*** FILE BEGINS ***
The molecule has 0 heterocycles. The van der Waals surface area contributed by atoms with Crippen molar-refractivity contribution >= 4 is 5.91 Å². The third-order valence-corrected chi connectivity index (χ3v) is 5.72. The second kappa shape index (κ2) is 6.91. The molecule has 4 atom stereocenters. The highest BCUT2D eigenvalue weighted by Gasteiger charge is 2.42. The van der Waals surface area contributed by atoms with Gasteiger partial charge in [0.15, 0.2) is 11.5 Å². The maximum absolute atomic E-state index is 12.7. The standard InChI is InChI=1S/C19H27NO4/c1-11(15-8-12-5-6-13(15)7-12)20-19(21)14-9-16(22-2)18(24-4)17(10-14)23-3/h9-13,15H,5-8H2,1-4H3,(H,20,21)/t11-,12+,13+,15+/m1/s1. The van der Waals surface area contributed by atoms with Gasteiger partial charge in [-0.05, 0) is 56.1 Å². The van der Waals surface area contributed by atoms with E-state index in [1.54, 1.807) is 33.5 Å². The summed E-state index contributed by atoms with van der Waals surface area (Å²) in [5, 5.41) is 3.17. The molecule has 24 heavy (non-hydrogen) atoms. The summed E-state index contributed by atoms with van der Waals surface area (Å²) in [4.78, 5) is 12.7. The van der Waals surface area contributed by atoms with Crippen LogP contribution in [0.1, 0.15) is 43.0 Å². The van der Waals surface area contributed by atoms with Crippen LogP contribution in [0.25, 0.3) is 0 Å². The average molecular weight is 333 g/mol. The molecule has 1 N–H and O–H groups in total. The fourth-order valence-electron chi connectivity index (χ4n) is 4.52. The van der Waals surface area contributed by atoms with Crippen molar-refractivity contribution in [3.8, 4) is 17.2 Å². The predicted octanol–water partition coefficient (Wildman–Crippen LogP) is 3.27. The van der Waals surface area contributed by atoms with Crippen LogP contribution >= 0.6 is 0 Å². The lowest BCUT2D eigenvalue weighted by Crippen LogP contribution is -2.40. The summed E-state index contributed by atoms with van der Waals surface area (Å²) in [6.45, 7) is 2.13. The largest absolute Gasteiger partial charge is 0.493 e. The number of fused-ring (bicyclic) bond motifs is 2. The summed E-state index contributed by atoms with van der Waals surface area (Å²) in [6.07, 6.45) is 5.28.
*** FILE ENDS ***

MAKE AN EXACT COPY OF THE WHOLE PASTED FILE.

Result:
The molecule has 0 heterocycles. The van der Waals surface area contributed by atoms with Crippen molar-refractivity contribution >= 4 is 5.91 Å². The third-order valence-corrected chi connectivity index (χ3v) is 5.72. The second kappa shape index (κ2) is 6.91. The molecule has 4 atom stereocenters. The highest BCUT2D eigenvalue weighted by Gasteiger charge is 2.42. The van der Waals surface area contributed by atoms with Gasteiger partial charge in [0.15, 0.2) is 11.5 Å². The maximum absolute atomic E-state index is 12.7. The standard InChI is InChI=1S/C19H27NO4/c1-11(15-8-12-5-6-13(15)7-12)20-19(21)14-9-16(22-2)18(24-4)17(10-14)23-3/h9-13,15H,5-8H2,1-4H3,(H,20,21)/t11-,12+,13+,15+/m1/s1. The van der Waals surface area contributed by atoms with Gasteiger partial charge in [-0.05, 0) is 56.1 Å². The van der Waals surface area contributed by atoms with E-state index in [1.54, 1.807) is 33.5 Å². The summed E-state index contributed by atoms with van der Waals surface area (Å²) in [5, 5.41) is 3.17. The molecule has 24 heavy (non-hydrogen) atoms. The summed E-state index contributed by atoms with van der Waals surface area (Å²) in [4.78, 5) is 12.7. The van der Waals surface area contributed by atoms with Crippen LogP contribution in [0.1, 0.15) is 43.0 Å². The van der Waals surface area contributed by atoms with Crippen LogP contribution in [0.25, 0.3) is 0 Å². The average molecular weight is 333 g/mol. The molecule has 1 N–H and O–H groups in total. The fourth-order valence-electron chi connectivity index (χ4n) is 4.52. The van der Waals surface area contributed by atoms with Crippen molar-refractivity contribution in [3.8, 4) is 17.2 Å². The predicted octanol–water partition coefficient (Wildman–Crippen LogP) is 3.27. The van der Waals surface area contributed by atoms with Crippen LogP contribution >= 0.6 is 0 Å². The lowest BCUT2D eigenvalue weighted by Crippen LogP contribution is -2.40. The summed E-state index contributed by atoms with van der Waals surface area (Å²) in [6.45, 7) is 2.13. The largest absolute Gasteiger partial charge is 0.493 e. The number of fused-ring (bicyclic) bond motifs is 2. The summed E-state index contributed by atoms with van der Waals surface area (Å²) in [6.07, 6.45) is 5.28.